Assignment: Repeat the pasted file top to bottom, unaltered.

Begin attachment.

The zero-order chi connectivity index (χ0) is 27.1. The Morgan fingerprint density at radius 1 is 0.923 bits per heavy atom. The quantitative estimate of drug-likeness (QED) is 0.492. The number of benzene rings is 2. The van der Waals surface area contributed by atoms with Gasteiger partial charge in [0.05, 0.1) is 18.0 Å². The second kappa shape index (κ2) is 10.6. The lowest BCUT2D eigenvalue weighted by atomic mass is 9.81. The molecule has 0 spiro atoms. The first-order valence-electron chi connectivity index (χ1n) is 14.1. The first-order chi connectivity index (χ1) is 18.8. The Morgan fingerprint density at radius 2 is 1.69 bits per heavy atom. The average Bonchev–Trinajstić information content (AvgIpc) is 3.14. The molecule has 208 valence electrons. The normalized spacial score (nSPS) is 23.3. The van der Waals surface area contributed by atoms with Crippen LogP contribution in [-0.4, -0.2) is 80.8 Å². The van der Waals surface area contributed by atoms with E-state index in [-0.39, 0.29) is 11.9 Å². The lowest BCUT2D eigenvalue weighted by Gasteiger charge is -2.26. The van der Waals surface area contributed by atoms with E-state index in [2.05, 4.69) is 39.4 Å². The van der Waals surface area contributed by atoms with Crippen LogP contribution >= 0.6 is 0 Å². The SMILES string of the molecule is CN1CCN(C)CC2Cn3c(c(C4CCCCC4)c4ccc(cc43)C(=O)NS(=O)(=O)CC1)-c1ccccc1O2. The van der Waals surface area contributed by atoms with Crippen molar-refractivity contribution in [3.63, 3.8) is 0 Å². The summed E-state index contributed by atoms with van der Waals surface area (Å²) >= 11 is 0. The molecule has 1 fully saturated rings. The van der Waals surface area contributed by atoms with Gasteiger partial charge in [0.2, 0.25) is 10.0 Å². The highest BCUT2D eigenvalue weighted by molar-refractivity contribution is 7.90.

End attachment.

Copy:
The zero-order chi connectivity index (χ0) is 27.1. The Morgan fingerprint density at radius 1 is 0.923 bits per heavy atom. The quantitative estimate of drug-likeness (QED) is 0.492. The number of benzene rings is 2. The van der Waals surface area contributed by atoms with Gasteiger partial charge in [0.05, 0.1) is 18.0 Å². The second kappa shape index (κ2) is 10.6. The lowest BCUT2D eigenvalue weighted by atomic mass is 9.81. The molecule has 0 spiro atoms. The first-order valence-electron chi connectivity index (χ1n) is 14.1. The first-order chi connectivity index (χ1) is 18.8. The Morgan fingerprint density at radius 2 is 1.69 bits per heavy atom. The average Bonchev–Trinajstić information content (AvgIpc) is 3.14. The molecule has 208 valence electrons. The normalized spacial score (nSPS) is 23.3. The van der Waals surface area contributed by atoms with Crippen LogP contribution in [-0.4, -0.2) is 80.8 Å². The van der Waals surface area contributed by atoms with E-state index in [-0.39, 0.29) is 11.9 Å². The lowest BCUT2D eigenvalue weighted by Gasteiger charge is -2.26. The van der Waals surface area contributed by atoms with E-state index in [2.05, 4.69) is 39.4 Å². The van der Waals surface area contributed by atoms with Crippen LogP contribution >= 0.6 is 0 Å². The SMILES string of the molecule is CN1CCN(C)CC2Cn3c(c(C4CCCCC4)c4ccc(cc43)C(=O)NS(=O)(=O)CC1)-c1ccccc1O2. The van der Waals surface area contributed by atoms with Crippen molar-refractivity contribution in [3.63, 3.8) is 0 Å². The summed E-state index contributed by atoms with van der Waals surface area (Å²) >= 11 is 0. The molecule has 1 fully saturated rings. The van der Waals surface area contributed by atoms with Gasteiger partial charge in [0.2, 0.25) is 10.0 Å². The highest BCUT2D eigenvalue weighted by molar-refractivity contribution is 7.90.